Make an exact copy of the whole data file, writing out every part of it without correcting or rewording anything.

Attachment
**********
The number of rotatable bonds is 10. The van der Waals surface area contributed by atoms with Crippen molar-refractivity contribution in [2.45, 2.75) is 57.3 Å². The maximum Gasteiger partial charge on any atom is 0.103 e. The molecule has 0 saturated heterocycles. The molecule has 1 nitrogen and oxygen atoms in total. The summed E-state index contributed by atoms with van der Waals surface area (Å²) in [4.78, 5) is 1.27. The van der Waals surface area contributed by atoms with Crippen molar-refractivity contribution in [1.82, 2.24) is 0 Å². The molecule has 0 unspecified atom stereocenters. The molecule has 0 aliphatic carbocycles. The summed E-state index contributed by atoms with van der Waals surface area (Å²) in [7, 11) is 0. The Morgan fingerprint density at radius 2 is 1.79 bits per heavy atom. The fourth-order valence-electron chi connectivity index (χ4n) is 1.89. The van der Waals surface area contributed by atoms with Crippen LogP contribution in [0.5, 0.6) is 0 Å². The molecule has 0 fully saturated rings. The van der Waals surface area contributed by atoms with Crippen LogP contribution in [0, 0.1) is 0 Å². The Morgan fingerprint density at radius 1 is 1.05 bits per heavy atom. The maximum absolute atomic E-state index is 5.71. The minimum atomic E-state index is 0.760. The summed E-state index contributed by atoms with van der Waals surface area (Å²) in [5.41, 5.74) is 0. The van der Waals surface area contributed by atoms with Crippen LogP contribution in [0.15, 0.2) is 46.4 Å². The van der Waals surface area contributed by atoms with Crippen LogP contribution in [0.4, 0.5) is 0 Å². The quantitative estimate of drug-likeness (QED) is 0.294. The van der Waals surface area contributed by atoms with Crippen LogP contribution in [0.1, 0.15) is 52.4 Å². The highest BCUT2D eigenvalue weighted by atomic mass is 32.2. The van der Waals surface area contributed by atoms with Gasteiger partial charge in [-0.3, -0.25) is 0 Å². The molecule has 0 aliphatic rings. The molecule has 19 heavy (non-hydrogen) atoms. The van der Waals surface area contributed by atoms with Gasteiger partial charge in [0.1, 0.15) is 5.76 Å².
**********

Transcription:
The number of rotatable bonds is 10. The van der Waals surface area contributed by atoms with Crippen molar-refractivity contribution in [2.45, 2.75) is 57.3 Å². The maximum Gasteiger partial charge on any atom is 0.103 e. The molecule has 0 saturated heterocycles. The molecule has 1 nitrogen and oxygen atoms in total. The summed E-state index contributed by atoms with van der Waals surface area (Å²) in [4.78, 5) is 1.27. The van der Waals surface area contributed by atoms with Crippen molar-refractivity contribution in [1.82, 2.24) is 0 Å². The molecule has 0 unspecified atom stereocenters. The molecule has 0 aliphatic carbocycles. The summed E-state index contributed by atoms with van der Waals surface area (Å²) in [7, 11) is 0. The Morgan fingerprint density at radius 2 is 1.79 bits per heavy atom. The fourth-order valence-electron chi connectivity index (χ4n) is 1.89. The van der Waals surface area contributed by atoms with Crippen LogP contribution in [0.5, 0.6) is 0 Å². The molecule has 0 fully saturated rings. The van der Waals surface area contributed by atoms with Crippen LogP contribution in [0, 0.1) is 0 Å². The Morgan fingerprint density at radius 1 is 1.05 bits per heavy atom. The maximum absolute atomic E-state index is 5.71. The minimum atomic E-state index is 0.760. The summed E-state index contributed by atoms with van der Waals surface area (Å²) in [5.41, 5.74) is 0. The van der Waals surface area contributed by atoms with Crippen LogP contribution in [0.15, 0.2) is 46.4 Å². The van der Waals surface area contributed by atoms with Crippen LogP contribution in [0.4, 0.5) is 0 Å². The quantitative estimate of drug-likeness (QED) is 0.294. The van der Waals surface area contributed by atoms with Crippen LogP contribution in [0.1, 0.15) is 52.4 Å². The highest BCUT2D eigenvalue weighted by atomic mass is 32.2. The van der Waals surface area contributed by atoms with Gasteiger partial charge in [-0.3, -0.25) is 0 Å². The molecule has 0 aliphatic rings. The molecule has 19 heavy (non-hydrogen) atoms. The van der Waals surface area contributed by atoms with Gasteiger partial charge in [0.1, 0.15) is 5.76 Å².